Home Buying in 95816>Question Details

Sharms, Other/Just Looking in Folsom, CA

Paying taxes with our monthly mortgage payments - is this a good idea or should I just pay them as they come?

Asked by Sharms, Folsom, CA Mon Mar 16, 2009

will i be paying interest on them if included with monthly payment? will my mortgage rate be lower if I include them in monthly payments?

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If you are new homeowner, often the lender will prefer that you pay your insurance and taxes monthly into an escrow account. If you show that you have a good credit history and have owned a home before the lender may allow you the option.

Each lender has their own policies, but when I am working with a new homebuyer, it is easier to pay into an escrow account so that you're sure you have the monies available when your taxes and insurance are due. Even if the lender doesn't require it, you may find it's a good way to ensure your own peace of mind as you adjust to the idea of home ownership and that it involves.

I hope that helps. Your specific answer will come from your lender.
Web Reference: http://www.suearcher.com
2 votes Thank Flag Link Mon Mar 16, 2009
You will not be charged interest on your impound account payments, in fact you will normally have an extra 2 months worth of payments stacked up that your Mortgage Bank is earning interest on just by having access to those dollars in their accounts.
You can instead earn the interest income if you keep the money set aside in an interest bearing account until your installment payments are needed and pay for them yourself.
There is no right or wrong is just what you are more comfortable with.
0 votes Thank Flag Link Sun Apr 28, 2013
Sharms - if your loan is government backed, FHA or VA, you don't have a choice, impounds are mandatory....for conventional loans, impounds are usually optional...

And when using an impound account, you aren't paying interest on your taxes/insurance, you only pay interest on your actual loan balance....there's also no cost to set up an impound, nor do you get a lower rate, though you may get a slight pricing incentive of 1/8 point, which typically equals means $100-$200 reduction in closing costs...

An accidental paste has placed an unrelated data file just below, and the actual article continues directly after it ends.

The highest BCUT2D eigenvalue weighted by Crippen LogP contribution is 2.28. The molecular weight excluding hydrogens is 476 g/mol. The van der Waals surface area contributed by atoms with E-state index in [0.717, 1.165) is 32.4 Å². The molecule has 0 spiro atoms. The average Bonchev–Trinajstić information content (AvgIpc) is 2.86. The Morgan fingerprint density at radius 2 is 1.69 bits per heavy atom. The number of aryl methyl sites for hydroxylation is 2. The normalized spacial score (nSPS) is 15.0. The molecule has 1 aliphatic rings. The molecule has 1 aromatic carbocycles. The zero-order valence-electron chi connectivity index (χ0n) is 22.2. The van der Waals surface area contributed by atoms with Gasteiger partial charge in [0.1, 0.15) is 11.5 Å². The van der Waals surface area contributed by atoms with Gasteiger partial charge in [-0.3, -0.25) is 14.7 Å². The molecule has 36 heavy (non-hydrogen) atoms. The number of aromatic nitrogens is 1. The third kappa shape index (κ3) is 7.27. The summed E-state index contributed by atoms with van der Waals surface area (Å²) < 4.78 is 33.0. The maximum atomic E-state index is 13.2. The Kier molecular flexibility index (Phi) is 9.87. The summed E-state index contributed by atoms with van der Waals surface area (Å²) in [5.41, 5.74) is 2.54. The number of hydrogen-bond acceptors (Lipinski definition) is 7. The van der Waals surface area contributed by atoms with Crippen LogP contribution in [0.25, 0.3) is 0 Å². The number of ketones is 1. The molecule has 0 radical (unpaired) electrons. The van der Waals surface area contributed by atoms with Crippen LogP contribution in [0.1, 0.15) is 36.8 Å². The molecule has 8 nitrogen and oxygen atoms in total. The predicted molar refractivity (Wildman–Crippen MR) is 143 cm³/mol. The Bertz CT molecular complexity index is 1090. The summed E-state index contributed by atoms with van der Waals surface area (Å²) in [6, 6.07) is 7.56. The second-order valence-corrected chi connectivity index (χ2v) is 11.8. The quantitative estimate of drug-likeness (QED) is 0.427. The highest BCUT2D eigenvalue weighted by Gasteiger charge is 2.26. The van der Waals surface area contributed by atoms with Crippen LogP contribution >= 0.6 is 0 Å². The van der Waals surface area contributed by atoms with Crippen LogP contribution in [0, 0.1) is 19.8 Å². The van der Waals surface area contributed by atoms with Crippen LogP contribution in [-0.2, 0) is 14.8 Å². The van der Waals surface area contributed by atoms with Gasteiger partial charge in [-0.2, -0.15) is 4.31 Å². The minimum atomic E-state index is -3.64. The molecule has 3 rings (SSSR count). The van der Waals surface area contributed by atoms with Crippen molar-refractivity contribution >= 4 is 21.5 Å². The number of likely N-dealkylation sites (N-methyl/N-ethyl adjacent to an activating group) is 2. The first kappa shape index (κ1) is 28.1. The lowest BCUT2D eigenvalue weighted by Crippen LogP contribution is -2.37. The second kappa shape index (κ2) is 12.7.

Also, if your lender has collected too much $$ for your impound account, they are required by law to send you these excess funds!

Let me know if there's any more information I can provide,

Best, Jeff Marr
0 votes Thank Flag Link Sun Apr 28, 2013
If you don't have an impound account, a good way to make sure you have the funds when the taxes and insurance are due is to set up a separate savings account at your bank or credit union and have the appropriate amount deducted and automatically deposited from your pay checks (if you have a "regular" job)
That way the money is there when you need it. Also don't forget to put some $ aside for your supplemental tax bill if there will be one.
0 votes Thank Flag Link Wed Mar 18, 2009
Thanks to everyone for excellent answers! I spoke to my lender who says that if you have an impound account and say you want to change your homeowner's insurance for whatever reasons, it usually takes an act of God to make that change with the bank! Also, this particular bank does not give a discounted rate if you have an impound account.
0 votes Thank Flag Link Tue Mar 17, 2009
Sharms,

This will depend on your loan and your personal habits. Some lenders are going to require an impound account (monthly payments). The benefit of paying them when they come due is that you are not pre-paying, hence losing interest, on your own money by paying so far in advance. The flip side to this is that some people have a difficult time setting money aside and not spending it.

Hope that helps!
Web Reference: http://InLoveWithSacto.tv
0 votes Thank Flag Link Tue Mar 17, 2009
Most loans that are higher than 80% of the purchase price require the borrower to include this. It is called either an impound account or a mortgage escrow account. Borrowers with more than 20% equity usually don't have to do it, but like you suggested, they might get a little rate reduction (1/8 of a percent) while one-eighth might not seem like much at first, it translates to a savings of $125 per year per 100K borrowed. Pretty reasonable compensation for the savings account interest lost.
0 votes Thank Flag Link Mon Mar 16, 2009
Jim Walker, Real Estate Pro in Carmichael, CA
MVP'08
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If you are disciplined enough and are not required to have an escrow acount the money could be earning you interest rather than sitting in that escrow account. It depends on what kind of financial personality you have.
Web Reference: http://andreaandterry.com
0 votes Thank Flag Link Mon Mar 16, 2009
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